Mike Gravel: Well, I would say that they should have spent more money on education–they didn’t.  I think on education they are about 16th in the states.  With the wealth that they have, they should have really poured the money into educating their young people, making it the number one priority.  With respect to Alaska, they need to concentrate on getting an economic base that’s not reliant entirely on resources alone.  They’ve not done a good job in that regard.

Josiah Schmidt: What is the most important lesson that you have learned during your involvement in politics?

Mike Gravel: That is that the people are smarter than their leaders.  And their leaders just don’t accept that, don’t realize that.  And that’s the reason why I’ve devoted the rest of my life to try to develop legislation and try to get legislation enacted by the people, because the Congress will never do this, that empowers the people to make laws.  Bringing the people into the operation of government as partners–legislative partners–where they can make laws in partnership with their elected officials.  It becomes a win-win, where the people set the policy, and their elected officials execute that policy on a day to day basis.  It works better, and the people become more responsible than they are today, and they need a lot more responsibility in order to mature civically, if we’re going to have the nation that we think we should have, but don’t have, because we get carried away with our sense of entitlement, with our triumphalism, which is not merited at all in the world.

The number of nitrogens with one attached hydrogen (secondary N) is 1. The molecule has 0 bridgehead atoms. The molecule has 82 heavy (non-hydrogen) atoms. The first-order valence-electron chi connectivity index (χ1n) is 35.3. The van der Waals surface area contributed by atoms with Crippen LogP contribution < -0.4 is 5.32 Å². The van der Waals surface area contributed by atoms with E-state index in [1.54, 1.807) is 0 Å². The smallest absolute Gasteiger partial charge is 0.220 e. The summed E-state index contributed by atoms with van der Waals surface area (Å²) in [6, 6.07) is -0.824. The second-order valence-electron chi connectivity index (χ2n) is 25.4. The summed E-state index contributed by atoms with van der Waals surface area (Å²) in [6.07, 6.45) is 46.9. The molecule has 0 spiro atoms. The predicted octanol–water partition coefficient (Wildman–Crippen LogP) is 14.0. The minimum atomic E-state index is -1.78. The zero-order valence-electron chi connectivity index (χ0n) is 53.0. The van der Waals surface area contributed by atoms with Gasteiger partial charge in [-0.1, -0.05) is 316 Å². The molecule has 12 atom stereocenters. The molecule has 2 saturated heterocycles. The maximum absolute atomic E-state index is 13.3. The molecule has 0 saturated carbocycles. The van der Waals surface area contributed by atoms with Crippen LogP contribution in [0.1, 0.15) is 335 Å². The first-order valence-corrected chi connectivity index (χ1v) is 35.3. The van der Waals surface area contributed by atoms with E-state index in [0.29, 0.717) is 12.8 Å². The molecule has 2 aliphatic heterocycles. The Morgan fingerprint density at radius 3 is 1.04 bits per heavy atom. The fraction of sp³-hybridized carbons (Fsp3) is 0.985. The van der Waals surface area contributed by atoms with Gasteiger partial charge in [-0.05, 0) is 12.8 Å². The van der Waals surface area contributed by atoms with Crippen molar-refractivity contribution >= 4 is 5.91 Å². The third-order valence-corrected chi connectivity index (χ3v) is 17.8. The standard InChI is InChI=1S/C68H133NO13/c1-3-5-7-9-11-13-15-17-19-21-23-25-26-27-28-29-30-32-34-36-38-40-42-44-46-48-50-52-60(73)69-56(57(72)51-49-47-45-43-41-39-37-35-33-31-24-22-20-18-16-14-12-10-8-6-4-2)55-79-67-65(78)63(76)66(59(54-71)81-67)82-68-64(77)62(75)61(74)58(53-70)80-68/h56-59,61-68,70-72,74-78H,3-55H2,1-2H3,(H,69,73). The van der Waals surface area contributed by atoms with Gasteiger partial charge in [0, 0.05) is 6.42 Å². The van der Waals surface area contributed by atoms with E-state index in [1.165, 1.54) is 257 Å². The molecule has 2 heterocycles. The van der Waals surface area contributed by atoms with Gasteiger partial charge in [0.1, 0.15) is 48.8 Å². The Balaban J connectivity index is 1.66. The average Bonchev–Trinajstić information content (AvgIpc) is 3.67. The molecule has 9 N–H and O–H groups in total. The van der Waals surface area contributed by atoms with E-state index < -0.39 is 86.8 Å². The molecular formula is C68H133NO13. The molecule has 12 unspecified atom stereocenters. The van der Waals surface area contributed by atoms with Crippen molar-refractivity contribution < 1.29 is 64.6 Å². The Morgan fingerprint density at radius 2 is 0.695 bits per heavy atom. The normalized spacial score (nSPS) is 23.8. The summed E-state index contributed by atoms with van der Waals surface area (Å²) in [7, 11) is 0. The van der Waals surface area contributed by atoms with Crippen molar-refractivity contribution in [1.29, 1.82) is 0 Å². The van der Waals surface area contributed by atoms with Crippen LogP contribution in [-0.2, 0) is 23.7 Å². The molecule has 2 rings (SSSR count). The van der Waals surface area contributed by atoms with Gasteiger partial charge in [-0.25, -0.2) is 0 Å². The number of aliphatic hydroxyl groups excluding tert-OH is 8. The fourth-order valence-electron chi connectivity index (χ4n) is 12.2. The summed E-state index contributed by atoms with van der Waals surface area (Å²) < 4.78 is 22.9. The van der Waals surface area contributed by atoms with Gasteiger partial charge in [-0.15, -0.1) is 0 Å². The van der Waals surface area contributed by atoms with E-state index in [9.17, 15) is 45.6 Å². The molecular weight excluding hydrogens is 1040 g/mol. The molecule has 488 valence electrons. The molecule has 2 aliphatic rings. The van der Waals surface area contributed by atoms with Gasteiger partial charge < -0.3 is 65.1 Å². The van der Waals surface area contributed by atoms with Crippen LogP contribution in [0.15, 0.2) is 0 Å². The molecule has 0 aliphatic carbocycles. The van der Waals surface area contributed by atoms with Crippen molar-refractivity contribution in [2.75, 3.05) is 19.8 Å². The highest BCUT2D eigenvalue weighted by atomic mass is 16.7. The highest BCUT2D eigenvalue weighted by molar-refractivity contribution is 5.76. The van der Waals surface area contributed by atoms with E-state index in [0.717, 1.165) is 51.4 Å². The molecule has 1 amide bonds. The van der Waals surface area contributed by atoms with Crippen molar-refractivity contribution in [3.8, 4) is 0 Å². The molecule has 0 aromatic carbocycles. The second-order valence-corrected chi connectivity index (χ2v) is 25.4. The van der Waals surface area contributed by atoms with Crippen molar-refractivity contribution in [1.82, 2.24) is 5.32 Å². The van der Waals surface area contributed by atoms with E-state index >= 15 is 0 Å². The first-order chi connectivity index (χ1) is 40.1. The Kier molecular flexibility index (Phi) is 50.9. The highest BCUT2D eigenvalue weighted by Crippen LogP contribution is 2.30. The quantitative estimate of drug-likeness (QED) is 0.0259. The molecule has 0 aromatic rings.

Josiah Schmidt: Are there any other words of wisdom you’d like to leave our readers with?

Mike Gravel: Well, they can go to my website, which is, or, and become informed as to how they can become legislators.  And to be aware that I am working on a television series called “I Like Mike,” which will be a cross between The West Wing and The Office, where I become virally elected as President, and will be out there dealing with the issues and taking on all of the special interests in the area of this.  So, watch for that program.

Josiah Schmidt: When and where will we be able to see that?

Mike Gravel: Well, we’ll be shooting hopefully in a couple months, and we’re still negotiating as to where.

Josiah Schmidt: Awesome.  Thank you so much for taking the time out of your schedule to talk with us today, Mr. Gravel.

Mike Gravel: You’re welcome.